DECKERS - On a drizzly May afternoon, I hurled the gaudy streamer through the air, 50 feet across the river, with the help of an 11-foot, two-handed fly rod.
This wasn't a steelhead run in the Pacific Northwest.
This was our very own South Platte River.
Two-handed switch rods on the Platte? Isn't that against the rules?
What I've learned about this water: We've established too many "rules" when it comes to fishing Deckers. It's OK to break from conventional wisdom and swap the nymph rig for a giant switch rod.
On this day, I had the pleasure of fishing alongside a pair of river gurus from Trout's Fly Fishing, a fly shop and guide service in Denver. Reid Baker, the shop's guide manager, and Will Rice, the marketing director, led me on a fishing trip with a purpose.
Our mission was to disprove the myths of the South Platte near Deckers.
From Scraggy View to the Wigwam Club, this is Gold Medal water that comes with a stigma.
It is frustratingly technical, overly crowded and, yes, intimidating.
That's how the story goes, anyway.
Myth No. 1: Nymphing (with tiny flies the size of breadcrumbs) is the only way to catch fish.
From 10 a.m. to noon, we threw the traditional Deckers rig: strike indicator, split shot, point fly (Peg Egg, San Juan Worm, stonefly) and trailer fly (midge larvae).
Then we got creative. Baker and Rice rigged up the Scott L2H, 5-weight switch rod. We winged 50- to 60-foot casts down and across the river. This is a fly-fishing method rarely associated with the South Platte. Regardless, several fish slammed the No. 4 Crystal Bugger like it was their final meal.
Around 4 p.m., a hatch of blue-winged olives brought fish to the surface. The pattern of choice went from a burly streamer to a No. 22 Parachute Adams.
"Sometimes people get stuck in the idea there's only one way to catch fish here. It's not true," said Baker, who guides on this river weekly. "Use your imagination."
What better way to disprove this myth than to catch fish on three unique methods - nymphing, streamer fishing and with dry flies - in the same day?
Myth No. 2: Combat gear is necessary to battle the crowds.
This stretch of water is hit hard by anglers from the Pikes Peak region. Fishermen from El Paso County actually outnumber anglers from Jefferson and Douglas counties, according to a census study by Colorado Parks and Wildlife.
On a Wednesday before runoff, there were cars parked at every other turnout. Even so, our party fished four separate runs without meeting another angler.
"There's plenty of water to fish," Rice said, and he's right.
Myth No. 3: Since the Hayman fire, it's not what it once was.
Unfortunately, this isn't a myth. There's no spinning the ugly truth: 11 years ago this June, the largest wildfire in our state's recorded history devastated the South Platte at Deckers.
Like many of you, I fished this river before the fire and after the fire. It is, more or less, two different rivers.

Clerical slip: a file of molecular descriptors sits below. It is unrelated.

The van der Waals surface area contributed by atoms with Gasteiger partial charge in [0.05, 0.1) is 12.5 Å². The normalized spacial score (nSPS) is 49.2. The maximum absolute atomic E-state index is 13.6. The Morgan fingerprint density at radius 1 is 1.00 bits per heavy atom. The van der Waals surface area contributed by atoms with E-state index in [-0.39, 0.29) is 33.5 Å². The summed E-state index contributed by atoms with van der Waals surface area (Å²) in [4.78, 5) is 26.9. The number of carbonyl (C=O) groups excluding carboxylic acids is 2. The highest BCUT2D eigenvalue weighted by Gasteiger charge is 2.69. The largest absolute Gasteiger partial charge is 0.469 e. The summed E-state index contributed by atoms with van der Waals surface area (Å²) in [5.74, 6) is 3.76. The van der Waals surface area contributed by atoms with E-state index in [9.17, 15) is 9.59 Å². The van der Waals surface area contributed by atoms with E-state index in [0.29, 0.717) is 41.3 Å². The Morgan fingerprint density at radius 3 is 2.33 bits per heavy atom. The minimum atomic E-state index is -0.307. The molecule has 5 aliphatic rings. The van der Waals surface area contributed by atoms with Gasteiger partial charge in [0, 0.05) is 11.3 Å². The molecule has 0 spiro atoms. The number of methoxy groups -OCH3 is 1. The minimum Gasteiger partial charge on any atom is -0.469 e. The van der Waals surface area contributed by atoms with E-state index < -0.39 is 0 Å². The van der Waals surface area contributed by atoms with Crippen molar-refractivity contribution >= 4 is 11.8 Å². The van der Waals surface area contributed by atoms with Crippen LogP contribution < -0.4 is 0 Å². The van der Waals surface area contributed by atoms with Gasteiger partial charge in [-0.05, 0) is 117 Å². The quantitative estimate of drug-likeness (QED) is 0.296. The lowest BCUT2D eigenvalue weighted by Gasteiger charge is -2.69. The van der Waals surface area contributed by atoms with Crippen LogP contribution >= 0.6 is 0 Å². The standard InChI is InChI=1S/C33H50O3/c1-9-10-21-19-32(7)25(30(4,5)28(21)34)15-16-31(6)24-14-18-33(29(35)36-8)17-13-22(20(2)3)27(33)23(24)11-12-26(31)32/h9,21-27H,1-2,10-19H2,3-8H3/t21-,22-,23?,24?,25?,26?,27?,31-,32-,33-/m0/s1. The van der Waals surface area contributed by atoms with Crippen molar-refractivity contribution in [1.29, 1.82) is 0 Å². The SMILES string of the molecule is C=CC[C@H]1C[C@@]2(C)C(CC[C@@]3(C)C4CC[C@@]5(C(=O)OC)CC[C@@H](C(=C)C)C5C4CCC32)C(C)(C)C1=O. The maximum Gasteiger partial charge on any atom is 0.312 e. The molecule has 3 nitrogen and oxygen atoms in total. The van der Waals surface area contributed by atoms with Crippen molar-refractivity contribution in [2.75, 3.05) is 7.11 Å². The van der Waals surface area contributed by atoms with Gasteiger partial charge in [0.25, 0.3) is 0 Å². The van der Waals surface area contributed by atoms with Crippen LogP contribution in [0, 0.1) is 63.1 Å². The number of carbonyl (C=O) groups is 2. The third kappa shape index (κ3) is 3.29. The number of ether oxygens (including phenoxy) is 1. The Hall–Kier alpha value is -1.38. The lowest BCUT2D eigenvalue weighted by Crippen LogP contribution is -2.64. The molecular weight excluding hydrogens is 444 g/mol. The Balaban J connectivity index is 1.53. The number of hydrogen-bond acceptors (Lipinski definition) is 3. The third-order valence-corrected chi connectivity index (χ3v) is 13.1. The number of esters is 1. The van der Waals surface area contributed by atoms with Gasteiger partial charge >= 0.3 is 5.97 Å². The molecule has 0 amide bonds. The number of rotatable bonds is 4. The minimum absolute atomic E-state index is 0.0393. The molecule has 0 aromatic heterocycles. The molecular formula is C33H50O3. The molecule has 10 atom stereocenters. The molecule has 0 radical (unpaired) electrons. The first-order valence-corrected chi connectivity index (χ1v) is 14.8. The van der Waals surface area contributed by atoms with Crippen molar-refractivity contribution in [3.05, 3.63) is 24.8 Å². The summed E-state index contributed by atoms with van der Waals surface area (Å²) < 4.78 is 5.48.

What happened? The fire torched more than 138,000 acres of forest. With minimal undergrowth to slow erosion during monsoon rains, sediment pours into the river and smothers young fish.
"It's a sediment issue," said Jeff Spohn, the aquatic biologist with Parks and Wildlife who oversees the South Platte. "The fry are emerging and getting wiped out."
The Cheesman Canyon stretch wasn't significantly affected. Last fall, an electro-fishing station in the upper canyon showed 771 fish per square acre of water.
"That's ridiculously high," Spohn said.
But without stocking efforts on the lower stretch, this river hardly would be worth the hour's drive. Roughly 1 mile below Deckers - after four tributaries spill sediment into the stream - a study last year showed 189 fish per square acre. Compare that with the population of 521 fish per square acre in 2002, before the fire's impact.
"Below Horse Creek (near the bridge at Deckers), the river is still recovering from the Hayman fire," Spohn said.
The state has performed extensive stocking of catchable rainbows to maintain the fishery. This is short-term management; the long-term goal is to see the fish population naturally sustain itself.
"It's improving. From 2003, 2004, 2005, when the sedimentation was at its peak, the river would run chocolate for a week," Spohn said. "Now we get a storm and it might be turbid for only a day."
If we compare this river now with what it was pre-Hayman, the evidence is frightening. Relative to most waters, however, this remains a highly productive fishery.
We had consistent action on the fly rod throughout the day, mostly with the stocked rainbows that dominate the fish population.
"There definitely is optimism with the future of this river," Spohn said.
On the next trip to Deckers, as you reach for the 7x tippet, just remember: The traditional rules of fishing the South Platte are made to be broken.
Paul Klee is the Denver sports (and sometimes outdoors) columnist for The Gazette. Reach him via email (email@example.com) or on Twitter